Data Management & Sharing Policy Overview

Learn what is expected of investigators and institutions under the 2003 NIH Data Sharing Policy and the 2023 NIH Data Management & Sharing Policy.

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Benefits of Sharing Data

Sharing scientific data accelerates biomedical research discovery, enhances research rigor and reproducibility, provides accessibility to high-value datasets, and promotes data reuse for future research studies. Ultimately, the sharing of scientific data expedites the translation of research results into knowledge, products, and procedures to improve human health.

Expectations Under NIH’s 2003 Data Sharing Policy

NIH expects that data be made as widely and freely available as possible while safeguarding the privacy of participants and protecting confidential and proprietary data. Sharing is particularly important for unique data that cannot be readily replicated.

Under NIH's 2003 Data Sharing Policy, investigators are expected to:

  • Include a data sharing plan in research proposals seeking $500,000 or more in direct costs describing how final research data will be shared. Alternatively, the investigator is expected to explain why data sharing is not possible.
  • Release and share the data, as described in the approved application, no later than the acceptance for publication of the main findings from the final dataset.
  • Report any progress made on data sharing progress in the annual submission of their Research Progress Performance Report (RPPR)

Given the breadth and variety of science that NIH supports, the NIH Data Sharing Policy does not require specific ways of documenting, formatting, presenting, or transporting data. 

In their data sharing plans, applicants should propose the most appropriate means for sharing data according to the specifications of their research project and area of science, in compliance with policies and regulations governing research awards. Learn about methods for managing data and sharing data.

Applicability

The 2003 Data Sharing Policy applies to final research data generated from grants, cooperative agreements, intramural research, contracts, or other funding agreements of $500,000 or more per year.  See Research Covered Under the Data Management & Sharing Policies for more details.

Effective Dates

NIH’s 2003 Data Sharing Policy came into effect on October 1, 2003 and will end on January 25, 2023. 

The policy will remain in effect for applications submitted before January 25, 2023. Note that competitive renewals occurring after January 25th, 2023 for previously funded awards will be subject to the 2023 Data Management & Sharing (DMS) policy.

Complying with the Policy

When a Principal Investigator and their authorized institutional official sign the face page of an NIH application, they are assuring compliance with policies and regulations governing research awards. NIH expects grantees to follow these rules and to conduct the work described in the application. Thus, if an application describes a data sharing plan, NIH expects that plan to be enacted.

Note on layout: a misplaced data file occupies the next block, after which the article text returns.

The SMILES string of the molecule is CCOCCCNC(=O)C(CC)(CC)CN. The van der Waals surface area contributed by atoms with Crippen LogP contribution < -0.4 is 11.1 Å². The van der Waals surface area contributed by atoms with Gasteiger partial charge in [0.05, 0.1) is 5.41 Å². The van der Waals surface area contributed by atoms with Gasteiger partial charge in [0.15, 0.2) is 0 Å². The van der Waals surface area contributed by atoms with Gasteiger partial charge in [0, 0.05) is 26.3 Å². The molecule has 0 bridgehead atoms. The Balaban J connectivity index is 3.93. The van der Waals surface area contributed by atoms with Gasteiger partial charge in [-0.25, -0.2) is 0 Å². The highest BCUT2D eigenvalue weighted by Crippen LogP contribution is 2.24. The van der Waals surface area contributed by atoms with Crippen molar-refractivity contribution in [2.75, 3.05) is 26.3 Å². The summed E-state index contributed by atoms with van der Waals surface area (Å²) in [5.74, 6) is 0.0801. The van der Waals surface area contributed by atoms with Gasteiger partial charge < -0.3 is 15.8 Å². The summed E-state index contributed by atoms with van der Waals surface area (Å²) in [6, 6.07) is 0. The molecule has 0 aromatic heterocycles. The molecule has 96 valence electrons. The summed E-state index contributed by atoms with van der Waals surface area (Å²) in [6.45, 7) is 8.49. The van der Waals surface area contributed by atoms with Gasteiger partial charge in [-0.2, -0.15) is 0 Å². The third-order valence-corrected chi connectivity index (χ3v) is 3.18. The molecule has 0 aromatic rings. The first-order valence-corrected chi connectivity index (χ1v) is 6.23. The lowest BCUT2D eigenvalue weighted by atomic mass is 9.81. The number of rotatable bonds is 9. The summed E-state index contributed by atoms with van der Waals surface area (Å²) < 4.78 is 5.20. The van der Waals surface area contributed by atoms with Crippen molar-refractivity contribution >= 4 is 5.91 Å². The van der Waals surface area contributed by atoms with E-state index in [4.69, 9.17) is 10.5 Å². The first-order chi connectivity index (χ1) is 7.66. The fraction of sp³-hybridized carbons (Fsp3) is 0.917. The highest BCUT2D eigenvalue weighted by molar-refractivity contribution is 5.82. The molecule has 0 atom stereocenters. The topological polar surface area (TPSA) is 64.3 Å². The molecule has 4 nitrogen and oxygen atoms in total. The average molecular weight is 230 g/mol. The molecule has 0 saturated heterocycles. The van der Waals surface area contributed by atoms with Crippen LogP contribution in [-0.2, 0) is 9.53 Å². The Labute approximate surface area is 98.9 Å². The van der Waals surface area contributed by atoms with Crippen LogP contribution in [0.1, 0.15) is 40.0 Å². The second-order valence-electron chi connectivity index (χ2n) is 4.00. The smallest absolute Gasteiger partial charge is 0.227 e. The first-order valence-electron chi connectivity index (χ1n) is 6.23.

If progress has been made with the data sharing plan, then the grantee should note this in the progress report. In the final progress report, if not sooner, the grantee should note what steps have been taken with respect to the data sharing plan.

In the case of noncompliance, NIH can take various actions. For example, NIH may make data sharing an explicit term and condition of subsequent awards.

Generating large-scale genomic data? NIH’s Genomic Data Sharing (GDS) policy may also apply to your research. See our GDS Policy Overview to learn more.

Why Share Data

Sharing scientific data accelerates biomedical research discovery, enhances research rigor and reproducibility, provides accessibility to high-value datasets, and promotes data reuse for future research studies.

Ultimately, the sharing of scientific data expedites the translation of research results into knowledge, products, and procedures to improve human health.

Expectations Under NIH’s Data Management & Sharing Policy

Under the Data Management & Sharing (DMS) Policy, NIH requires researchers to prospectively plan for how scientific data will be preserved and shared through submission of a Data Management and Sharing Plan.

Investigators are required to:

Note that ICs may supplement the DMS Policy as appropriate. Be sure to consult your funding opportunity or contact a Program Officer (extramural) or Scientific Director (intramural).

Applicability & Effective Date

The effective date for the DMS Policy is January 25, 2023.

The policy applies to all NIH-supported research that results in the generation of scientific data, regardless of funding mechanism. See Research Covered Under the Data Management & Sharing Policy for more details.

The DMS Policy does not apply to research and other activities that do not generate scientific data, for example: training, infrastructure development, and non-research activities.

Compliance

During a research project’s funding period, compliance with the DMS plan will be determined by the NIH Institute or Center. After the end of the funding period, non-compliance with the DMS plan may be taken into account by NIH for future funding decisions for the recipient institution.

Generating large-scale genomic data? NIH’s Genomic Data Sharing (GDS) policy may also apply to your research. See our GDS Policy Overview to learn more.